Poetry column: Letters From the Poetry Teacher

The following article is from my interview series with award-winning poet and author John McPhee, who teaches writing at the University of Denver. A total of 250 illustrators helped create four profiles of women…

The following article is from my interview series with award-winning poet and author John McPhee, who teaches writing at the University of Denver. A total of 250 illustrators helped create four profiles of women who survived one of the deadliest epidemics in history, typhoid fever in 1794. The portraits of Mary May, Josiane Aula, Oma Léa and Léa Bordíès will now appear in America’s Poetry magazine.

How do you define the word mother? Mary May’s mother was an enslaved woman from Haiti. Mary May’s father, Leon, fled the island before Mary May was born and his death coincided with the start of the pandemic in the New World. So the Oma story is set in a country that was virtually uninhabited in 1794.

Mary was born in Haiti, working as a prostitute at 17. In colonial French Guiana, a sugar-cane plantation she fled to, she is attacked by a group of men. Despite her wounds, she becomes pregnant and gives birth to a son, Oma. Despite enormous stress, Oma shows up at the orphanage with a single machete, covering his mother’s wrists and throwing himself to the ground. His first words are: “Port Maria, watch out.”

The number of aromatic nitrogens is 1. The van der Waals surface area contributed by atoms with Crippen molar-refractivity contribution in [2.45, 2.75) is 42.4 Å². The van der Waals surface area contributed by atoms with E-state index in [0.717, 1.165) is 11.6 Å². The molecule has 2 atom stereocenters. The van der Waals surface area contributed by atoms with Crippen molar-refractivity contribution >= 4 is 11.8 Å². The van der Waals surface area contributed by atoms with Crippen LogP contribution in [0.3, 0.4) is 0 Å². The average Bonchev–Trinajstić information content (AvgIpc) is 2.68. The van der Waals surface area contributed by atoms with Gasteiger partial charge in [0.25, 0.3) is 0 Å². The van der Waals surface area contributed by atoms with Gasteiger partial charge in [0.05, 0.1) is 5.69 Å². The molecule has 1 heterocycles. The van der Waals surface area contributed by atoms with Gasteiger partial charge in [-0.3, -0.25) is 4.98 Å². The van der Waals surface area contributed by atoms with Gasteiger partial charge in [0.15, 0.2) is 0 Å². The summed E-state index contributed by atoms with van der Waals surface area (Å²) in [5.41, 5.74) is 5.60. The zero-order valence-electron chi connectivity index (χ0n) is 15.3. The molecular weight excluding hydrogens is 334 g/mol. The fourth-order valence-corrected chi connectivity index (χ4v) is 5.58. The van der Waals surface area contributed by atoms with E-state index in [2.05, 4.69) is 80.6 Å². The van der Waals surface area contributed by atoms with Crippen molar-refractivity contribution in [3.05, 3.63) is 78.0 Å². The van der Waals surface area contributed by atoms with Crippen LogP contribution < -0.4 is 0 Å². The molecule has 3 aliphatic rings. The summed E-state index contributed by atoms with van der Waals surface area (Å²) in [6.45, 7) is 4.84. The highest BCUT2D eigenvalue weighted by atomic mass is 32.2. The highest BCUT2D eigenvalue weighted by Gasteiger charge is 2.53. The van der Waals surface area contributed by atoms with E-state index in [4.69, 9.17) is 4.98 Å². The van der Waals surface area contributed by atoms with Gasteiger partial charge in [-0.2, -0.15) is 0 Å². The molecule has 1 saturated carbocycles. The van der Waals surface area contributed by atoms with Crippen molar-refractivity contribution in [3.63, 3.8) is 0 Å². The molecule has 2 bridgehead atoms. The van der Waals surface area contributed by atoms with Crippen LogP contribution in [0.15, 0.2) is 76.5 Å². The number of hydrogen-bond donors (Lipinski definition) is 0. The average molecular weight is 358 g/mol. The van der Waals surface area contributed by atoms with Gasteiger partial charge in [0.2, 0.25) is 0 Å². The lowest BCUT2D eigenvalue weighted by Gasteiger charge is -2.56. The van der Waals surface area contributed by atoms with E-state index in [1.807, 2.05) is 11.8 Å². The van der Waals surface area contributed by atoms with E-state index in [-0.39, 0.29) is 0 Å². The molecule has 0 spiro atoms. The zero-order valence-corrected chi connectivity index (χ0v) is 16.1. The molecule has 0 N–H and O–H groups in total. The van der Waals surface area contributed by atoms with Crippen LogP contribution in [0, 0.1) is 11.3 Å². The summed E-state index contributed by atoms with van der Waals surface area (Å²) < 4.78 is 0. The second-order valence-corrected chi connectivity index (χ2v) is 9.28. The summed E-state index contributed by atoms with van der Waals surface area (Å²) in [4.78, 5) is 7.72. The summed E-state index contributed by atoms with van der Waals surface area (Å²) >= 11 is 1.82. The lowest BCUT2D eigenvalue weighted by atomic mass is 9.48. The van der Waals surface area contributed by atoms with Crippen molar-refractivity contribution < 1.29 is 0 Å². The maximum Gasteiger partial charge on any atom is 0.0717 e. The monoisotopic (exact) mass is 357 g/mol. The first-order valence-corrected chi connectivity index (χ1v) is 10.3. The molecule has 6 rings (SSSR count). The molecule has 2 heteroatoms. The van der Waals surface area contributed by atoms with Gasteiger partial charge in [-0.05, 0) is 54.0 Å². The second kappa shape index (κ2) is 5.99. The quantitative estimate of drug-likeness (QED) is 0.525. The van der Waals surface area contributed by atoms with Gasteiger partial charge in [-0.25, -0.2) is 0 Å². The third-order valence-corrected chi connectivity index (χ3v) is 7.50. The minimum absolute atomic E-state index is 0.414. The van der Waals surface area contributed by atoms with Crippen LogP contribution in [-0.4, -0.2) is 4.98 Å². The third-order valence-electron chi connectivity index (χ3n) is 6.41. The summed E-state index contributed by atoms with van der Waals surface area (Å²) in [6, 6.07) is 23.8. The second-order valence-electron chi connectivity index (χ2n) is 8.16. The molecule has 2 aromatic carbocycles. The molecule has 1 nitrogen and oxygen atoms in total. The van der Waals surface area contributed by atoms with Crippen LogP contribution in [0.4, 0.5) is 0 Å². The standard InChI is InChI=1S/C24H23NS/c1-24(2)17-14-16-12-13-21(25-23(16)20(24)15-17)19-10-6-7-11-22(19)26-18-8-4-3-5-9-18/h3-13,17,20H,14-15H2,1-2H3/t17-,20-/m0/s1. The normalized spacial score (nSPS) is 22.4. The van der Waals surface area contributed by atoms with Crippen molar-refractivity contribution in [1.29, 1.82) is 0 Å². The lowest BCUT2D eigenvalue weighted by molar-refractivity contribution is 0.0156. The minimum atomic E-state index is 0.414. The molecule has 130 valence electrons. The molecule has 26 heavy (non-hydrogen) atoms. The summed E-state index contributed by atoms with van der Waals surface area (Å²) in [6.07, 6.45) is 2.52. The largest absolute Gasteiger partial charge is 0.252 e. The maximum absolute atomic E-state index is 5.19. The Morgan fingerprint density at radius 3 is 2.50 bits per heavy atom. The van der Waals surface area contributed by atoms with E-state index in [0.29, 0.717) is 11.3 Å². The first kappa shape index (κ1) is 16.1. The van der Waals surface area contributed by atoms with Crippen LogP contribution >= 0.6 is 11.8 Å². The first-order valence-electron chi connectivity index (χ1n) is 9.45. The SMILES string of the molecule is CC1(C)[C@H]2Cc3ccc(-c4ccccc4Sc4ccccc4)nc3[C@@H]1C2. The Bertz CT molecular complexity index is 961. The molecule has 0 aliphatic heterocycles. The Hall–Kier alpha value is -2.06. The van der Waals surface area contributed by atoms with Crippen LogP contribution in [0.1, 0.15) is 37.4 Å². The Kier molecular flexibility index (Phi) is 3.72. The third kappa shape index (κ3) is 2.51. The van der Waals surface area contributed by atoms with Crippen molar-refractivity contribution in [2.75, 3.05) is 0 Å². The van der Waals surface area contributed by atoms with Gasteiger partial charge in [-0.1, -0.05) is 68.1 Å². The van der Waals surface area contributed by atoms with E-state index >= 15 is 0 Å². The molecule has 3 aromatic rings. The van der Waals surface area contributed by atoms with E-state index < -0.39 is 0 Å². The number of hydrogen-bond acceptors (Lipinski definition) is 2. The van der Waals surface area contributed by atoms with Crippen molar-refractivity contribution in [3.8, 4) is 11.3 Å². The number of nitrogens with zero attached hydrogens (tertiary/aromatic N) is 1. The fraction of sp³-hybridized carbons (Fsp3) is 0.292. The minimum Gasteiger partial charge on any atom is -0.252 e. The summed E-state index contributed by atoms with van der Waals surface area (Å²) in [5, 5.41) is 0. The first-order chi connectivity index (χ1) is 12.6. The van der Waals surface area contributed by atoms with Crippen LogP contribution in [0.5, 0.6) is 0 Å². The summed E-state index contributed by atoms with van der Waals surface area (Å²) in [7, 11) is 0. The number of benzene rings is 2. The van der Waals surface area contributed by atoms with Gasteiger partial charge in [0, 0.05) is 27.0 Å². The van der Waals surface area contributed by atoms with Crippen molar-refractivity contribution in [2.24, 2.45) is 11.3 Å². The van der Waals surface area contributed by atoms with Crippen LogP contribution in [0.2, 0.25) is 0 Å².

Mary has a medical degree, but she knows nothing about malaria and quickly falls ill. Two years later, she arrives in New York, which at the time was known as the Third Place in the World and was called the City of Mist because of the humidity. She enters a Florence Nightingale-like hospital, the United Prisons of New York, which was the first of its kind in the country. There, the sick inmates help care for those who are ill, which seems like a quintessentially New York experience until it isn’t. Mary becomes the general secretary of the Auxiliary Movement, a medical organization formed by prisoners and more generally, the helping hands of New York.

Like her predecessors, Mary had devoted her life to medical service, and she was taken aback by the camaraderie in her hospital. “The convalescence,” she writes, “might as well have been our competition in an international competition in service.”

FEMALES RAISED IN DEVELOPED COUNTRIES

Mother Mary worked at the United Prisons until 1807, when she was elected president of the American Hospital Association, the first female to hold this post.

Oma Bordíès grew up in what is now Italy but was originally from Haiti. She was a professional musician and dancemaker and married a painter who was important in painting the lyrics for some of the compositions of the imam Omar Khayyam.

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